Those skilled in the art will recognize that many other device configuration permutations can be envisioned and many design parameters have not been discussed. Likewise, functionality shown embodied in a single functional block may be implemented using multiple cooperating circuits or blocks, or vice versa. The particular filter components discussed can be implemented in an integrated circuit, programmed in a digital processor, or implemented using some combination of these approaches. Such minor modifications and implementation details are encompassed within the embodiments of the invention, and are intended to fall within the scope of the claims.
The preceding embodiments are exemplary. Although the specification may refer to “an”, “one”, “another”, or “some” embodiment(s) in several locations, this does not necessarily mean that each such reference is to the same embodiment(s), or that the feature only applies to a single embodiment.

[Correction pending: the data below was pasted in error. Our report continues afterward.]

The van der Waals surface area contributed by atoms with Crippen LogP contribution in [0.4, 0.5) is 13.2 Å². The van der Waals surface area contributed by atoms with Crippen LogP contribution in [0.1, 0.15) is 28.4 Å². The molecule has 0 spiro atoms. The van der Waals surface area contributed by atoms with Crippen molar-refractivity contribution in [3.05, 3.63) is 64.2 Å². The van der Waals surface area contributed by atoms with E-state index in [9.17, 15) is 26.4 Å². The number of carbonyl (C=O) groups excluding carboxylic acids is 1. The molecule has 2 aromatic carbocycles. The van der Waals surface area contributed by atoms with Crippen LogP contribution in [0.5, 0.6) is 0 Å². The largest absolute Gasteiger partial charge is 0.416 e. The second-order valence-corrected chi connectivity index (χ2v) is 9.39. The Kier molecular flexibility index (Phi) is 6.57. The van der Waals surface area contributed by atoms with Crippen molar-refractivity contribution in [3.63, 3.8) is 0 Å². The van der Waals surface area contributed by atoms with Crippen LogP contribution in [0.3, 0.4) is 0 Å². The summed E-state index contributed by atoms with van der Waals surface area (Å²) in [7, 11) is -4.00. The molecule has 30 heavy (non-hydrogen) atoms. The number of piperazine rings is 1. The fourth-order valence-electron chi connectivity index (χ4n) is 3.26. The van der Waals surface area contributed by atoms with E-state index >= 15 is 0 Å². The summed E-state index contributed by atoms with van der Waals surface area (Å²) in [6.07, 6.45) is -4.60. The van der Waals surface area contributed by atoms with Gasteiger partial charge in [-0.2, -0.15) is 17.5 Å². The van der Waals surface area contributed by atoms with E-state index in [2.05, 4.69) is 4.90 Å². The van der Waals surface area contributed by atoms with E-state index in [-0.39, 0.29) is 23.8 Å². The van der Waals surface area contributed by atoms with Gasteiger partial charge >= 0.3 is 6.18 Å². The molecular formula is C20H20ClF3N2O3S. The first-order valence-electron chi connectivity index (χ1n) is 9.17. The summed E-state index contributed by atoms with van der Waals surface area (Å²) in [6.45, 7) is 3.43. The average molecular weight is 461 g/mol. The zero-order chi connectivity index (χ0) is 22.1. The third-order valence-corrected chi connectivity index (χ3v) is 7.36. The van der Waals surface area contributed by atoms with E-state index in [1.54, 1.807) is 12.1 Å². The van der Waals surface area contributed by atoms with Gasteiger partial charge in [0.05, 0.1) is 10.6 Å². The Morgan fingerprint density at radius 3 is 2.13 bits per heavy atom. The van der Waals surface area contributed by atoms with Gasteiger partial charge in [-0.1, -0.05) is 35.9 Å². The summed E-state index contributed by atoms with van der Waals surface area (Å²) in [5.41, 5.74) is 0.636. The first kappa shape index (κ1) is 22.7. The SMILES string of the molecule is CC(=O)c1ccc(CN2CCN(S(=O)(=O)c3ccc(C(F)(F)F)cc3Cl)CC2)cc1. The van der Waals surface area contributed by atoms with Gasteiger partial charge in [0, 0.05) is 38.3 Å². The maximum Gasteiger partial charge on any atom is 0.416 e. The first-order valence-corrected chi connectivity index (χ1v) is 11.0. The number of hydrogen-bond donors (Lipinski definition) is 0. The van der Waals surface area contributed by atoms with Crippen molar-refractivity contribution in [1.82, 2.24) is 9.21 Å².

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|U.S. Classification||348/607, 348/E05.077, 348/614, 348/21, 348/E05.108|
|International Classification||H04N5/21, H04N5/44, H04L25/06, H04N7/015|
|Cooperative Classification||H04N5/21, H04N21/42607, H04L25/061, H04N5/4401|
|European Classification||H04L25/06A, H04N5/21, H04N5/44N|
|Jul 28, 2004||AS||Assignment|
Owner name: SAMSUNG ELECTRONICS CO., LTD., KOREA, REPUBLIC OF
Free format text: ASSIGNMENT OF ASSIGNORS INTEREST;ASSIGNORS:KIM, MIN-HO;HAN, DONG-SEOG;KIM, BEOM-KON;REEL/FRAME:014921/0383;SIGNING DATES FROM 20040415 TO 20040424